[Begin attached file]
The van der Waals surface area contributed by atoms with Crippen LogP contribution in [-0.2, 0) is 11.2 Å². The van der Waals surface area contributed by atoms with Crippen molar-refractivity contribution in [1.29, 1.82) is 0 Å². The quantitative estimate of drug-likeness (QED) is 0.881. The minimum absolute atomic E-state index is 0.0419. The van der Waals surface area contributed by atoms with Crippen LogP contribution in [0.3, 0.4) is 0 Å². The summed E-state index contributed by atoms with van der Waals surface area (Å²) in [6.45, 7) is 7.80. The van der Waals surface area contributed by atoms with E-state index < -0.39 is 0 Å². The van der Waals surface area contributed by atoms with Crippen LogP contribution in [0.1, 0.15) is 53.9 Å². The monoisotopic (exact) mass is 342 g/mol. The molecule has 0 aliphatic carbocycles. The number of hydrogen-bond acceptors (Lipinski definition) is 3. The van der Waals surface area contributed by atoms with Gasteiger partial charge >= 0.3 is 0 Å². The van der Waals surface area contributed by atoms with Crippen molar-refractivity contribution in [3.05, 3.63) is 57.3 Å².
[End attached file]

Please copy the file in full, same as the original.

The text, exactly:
The van der Waals surface area contributed by atoms with Crippen LogP contribution in [-0.2, 0) is 11.2 Å². The van der Waals surface area contributed by atoms with Crippen molar-refractivity contribution in [1.29, 1.82) is 0 Å². The quantitative estimate of drug-likeness (QED) is 0.881. The minimum absolute atomic E-state index is 0.0419. The van der Waals surface area contributed by atoms with Crippen LogP contribution in [0.3, 0.4) is 0 Å². The summed E-state index contributed by atoms with van der Waals surface area (Å²) in [6.45, 7) is 7.80. The van der Waals surface area contributed by atoms with E-state index < -0.39 is 0 Å². The van der Waals surface area contributed by atoms with Crippen LogP contribution in [0.1, 0.15) is 53.9 Å². The monoisotopic (exact) mass is 342 g/mol. The molecule has 0 aliphatic carbocycles. The number of hydrogen-bond acceptors (Lipinski definition) is 3. The van der Waals surface area contributed by atoms with Gasteiger partial charge >= 0.3 is 0 Å². The van der Waals surface area contributed by atoms with Crippen molar-refractivity contribution in [3.05, 3.63) is 57.3 Å².